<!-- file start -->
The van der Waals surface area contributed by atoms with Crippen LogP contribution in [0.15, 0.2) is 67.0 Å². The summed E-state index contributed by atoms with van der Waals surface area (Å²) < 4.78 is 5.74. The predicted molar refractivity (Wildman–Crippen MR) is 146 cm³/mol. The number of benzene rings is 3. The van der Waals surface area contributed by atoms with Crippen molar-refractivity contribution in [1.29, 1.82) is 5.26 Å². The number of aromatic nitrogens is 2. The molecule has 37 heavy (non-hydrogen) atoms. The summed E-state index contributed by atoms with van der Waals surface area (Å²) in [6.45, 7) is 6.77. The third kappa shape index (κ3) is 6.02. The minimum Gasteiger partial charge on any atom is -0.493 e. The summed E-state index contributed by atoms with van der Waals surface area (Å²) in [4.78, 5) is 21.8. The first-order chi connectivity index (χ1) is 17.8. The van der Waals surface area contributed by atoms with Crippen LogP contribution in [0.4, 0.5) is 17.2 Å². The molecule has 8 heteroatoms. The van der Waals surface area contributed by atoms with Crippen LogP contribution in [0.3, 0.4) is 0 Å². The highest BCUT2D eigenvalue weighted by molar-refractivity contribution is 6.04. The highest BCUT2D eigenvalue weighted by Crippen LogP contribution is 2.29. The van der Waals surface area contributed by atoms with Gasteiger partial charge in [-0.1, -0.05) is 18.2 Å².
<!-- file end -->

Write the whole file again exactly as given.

The van der Waals surface area contributed by atoms with Crippen LogP contribution in [0.15, 0.2) is 67.0 Å². The summed E-state index contributed by atoms with van der Waals surface area (Å²) < 4.78 is 5.74. The predicted molar refractivity (Wildman–Crippen MR) is 146 cm³/mol. The number of benzene rings is 3. The van der Waals surface area contributed by atoms with Crippen molar-refractivity contribution in [1.29, 1.82) is 5.26 Å². The number of aromatic nitrogens is 2. The molecule has 37 heavy (non-hydrogen) atoms. The summed E-state index contributed by atoms with van der Waals surface area (Å²) in [6.45, 7) is 6.77. The third kappa shape index (κ3) is 6.02. The minimum Gasteiger partial charge on any atom is -0.493 e. The summed E-state index contributed by atoms with van der Waals surface area (Å²) in [4.78, 5) is 21.8. The first-order chi connectivity index (χ1) is 17.8. The van der Waals surface area contributed by atoms with Crippen LogP contribution in [0.4, 0.5) is 17.2 Å². The molecule has 8 heteroatoms. The van der Waals surface area contributed by atoms with Crippen LogP contribution in [0.3, 0.4) is 0 Å². The highest BCUT2D eigenvalue weighted by molar-refractivity contribution is 6.04. The highest BCUT2D eigenvalue weighted by Crippen LogP contribution is 2.29. The van der Waals surface area contributed by atoms with Gasteiger partial charge in [-0.1, -0.05) is 18.2 Å².